University student-developed Companion app gains international recognition
The Companion app, created last year by a group of University of Michigan students and launched to the public last year, is now beginning to receive international attention.
The app, created by a team of five Ross School of Business students, won the Michigan Business Challenge, including $25,000. Originally launched in November 2015 by now-Business alumni Danny Freed, Nathan Pilcowitz, Jake Wayne and Katie Reiner and now-Business senior Lexie Ernst, was created to assist students as they walk home late at night, allowing friends and family to virtually track them as they walk home and make sure they arrive safely. The app had a small launch last November with an iOS version for students at the University, and has achieved high popularity.
“I could never have possibly imagined Companion’s explosive hyper-growth in the past month, and I’m so excited to be a part of a thriving startup that aims to increase safety on college campuses,” Ernst said in a press release.
The app garnered 500,000 new users during the first week after its launch. The app works by asking the user to plug in their destination and then calculates the estimated time it will take the user to reach their destination. Should the user take a longer than normal time to walk, the app will contact the designated “companion” for the person walking back. Besides showing the path of the user walking home, the app utilizes built-in sensors in the phone to notice changes — such as a change in pace of the person walking or if the headphones come out. If these sudden changes happen, the app asks the user if they feel all right.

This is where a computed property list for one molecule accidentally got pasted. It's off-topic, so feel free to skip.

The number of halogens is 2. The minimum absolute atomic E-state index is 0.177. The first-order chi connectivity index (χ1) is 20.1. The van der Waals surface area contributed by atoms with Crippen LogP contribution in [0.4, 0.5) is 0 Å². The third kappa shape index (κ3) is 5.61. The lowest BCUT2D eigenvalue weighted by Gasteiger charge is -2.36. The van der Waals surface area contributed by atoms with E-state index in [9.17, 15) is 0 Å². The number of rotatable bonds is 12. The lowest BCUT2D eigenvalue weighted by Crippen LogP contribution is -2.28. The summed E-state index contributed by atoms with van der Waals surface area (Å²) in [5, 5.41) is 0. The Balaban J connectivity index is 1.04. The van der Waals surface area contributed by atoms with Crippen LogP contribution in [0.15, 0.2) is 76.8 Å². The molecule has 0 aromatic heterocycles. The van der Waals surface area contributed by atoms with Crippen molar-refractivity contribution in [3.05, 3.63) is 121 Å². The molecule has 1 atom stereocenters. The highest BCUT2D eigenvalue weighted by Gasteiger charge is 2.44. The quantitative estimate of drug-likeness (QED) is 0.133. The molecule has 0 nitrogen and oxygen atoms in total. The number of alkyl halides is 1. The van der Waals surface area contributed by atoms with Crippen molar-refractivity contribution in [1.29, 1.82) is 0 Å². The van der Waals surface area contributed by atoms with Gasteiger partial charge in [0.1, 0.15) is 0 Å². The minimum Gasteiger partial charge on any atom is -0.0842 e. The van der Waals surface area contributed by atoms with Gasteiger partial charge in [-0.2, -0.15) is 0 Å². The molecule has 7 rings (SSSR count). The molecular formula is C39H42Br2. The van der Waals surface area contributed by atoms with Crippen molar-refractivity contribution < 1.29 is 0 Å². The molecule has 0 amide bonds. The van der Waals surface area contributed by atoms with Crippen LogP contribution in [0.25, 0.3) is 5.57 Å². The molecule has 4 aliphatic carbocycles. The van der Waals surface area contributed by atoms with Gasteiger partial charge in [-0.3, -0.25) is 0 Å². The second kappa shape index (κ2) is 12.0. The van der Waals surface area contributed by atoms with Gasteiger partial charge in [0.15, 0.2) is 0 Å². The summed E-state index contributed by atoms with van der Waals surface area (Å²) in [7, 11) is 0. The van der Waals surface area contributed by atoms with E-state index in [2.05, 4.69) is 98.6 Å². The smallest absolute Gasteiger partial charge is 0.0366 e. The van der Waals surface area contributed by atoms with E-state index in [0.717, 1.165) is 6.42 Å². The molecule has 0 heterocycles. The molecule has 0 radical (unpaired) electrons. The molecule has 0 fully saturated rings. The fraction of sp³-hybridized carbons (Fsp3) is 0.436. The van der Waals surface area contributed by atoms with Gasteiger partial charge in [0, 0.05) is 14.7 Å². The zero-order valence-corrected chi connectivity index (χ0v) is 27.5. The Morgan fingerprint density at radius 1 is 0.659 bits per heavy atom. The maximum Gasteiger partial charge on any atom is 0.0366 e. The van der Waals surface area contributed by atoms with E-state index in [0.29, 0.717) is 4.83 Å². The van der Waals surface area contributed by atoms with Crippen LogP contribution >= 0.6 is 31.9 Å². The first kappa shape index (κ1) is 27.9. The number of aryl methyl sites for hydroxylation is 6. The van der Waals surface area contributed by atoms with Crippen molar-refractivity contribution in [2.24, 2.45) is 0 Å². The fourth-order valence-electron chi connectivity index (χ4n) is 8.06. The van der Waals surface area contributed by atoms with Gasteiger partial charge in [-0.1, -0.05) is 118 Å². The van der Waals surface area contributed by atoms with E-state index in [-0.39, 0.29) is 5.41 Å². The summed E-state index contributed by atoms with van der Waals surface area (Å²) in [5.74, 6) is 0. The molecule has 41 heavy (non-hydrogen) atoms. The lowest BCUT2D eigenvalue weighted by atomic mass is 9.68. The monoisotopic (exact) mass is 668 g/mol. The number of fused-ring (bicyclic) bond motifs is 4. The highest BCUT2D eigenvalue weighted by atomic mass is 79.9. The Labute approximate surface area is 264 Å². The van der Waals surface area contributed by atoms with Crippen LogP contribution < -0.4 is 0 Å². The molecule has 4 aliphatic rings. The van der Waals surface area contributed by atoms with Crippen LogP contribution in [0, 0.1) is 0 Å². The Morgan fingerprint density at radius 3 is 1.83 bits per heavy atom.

After initial success on the University’s campus, enough universities and colleges approached the Companion team about the app that they decided to make it public, offering it to any user through iOS and Android.
University faculty and staff have also taken notice of the possibilities the app could have, suggesting features such as why walkers pressed the “I feel nervous” button. Diane Brown, information officer for the University’s Department of Public Safety and Security, told the Detroit Free Press she wants to use the app to help improve campus safety.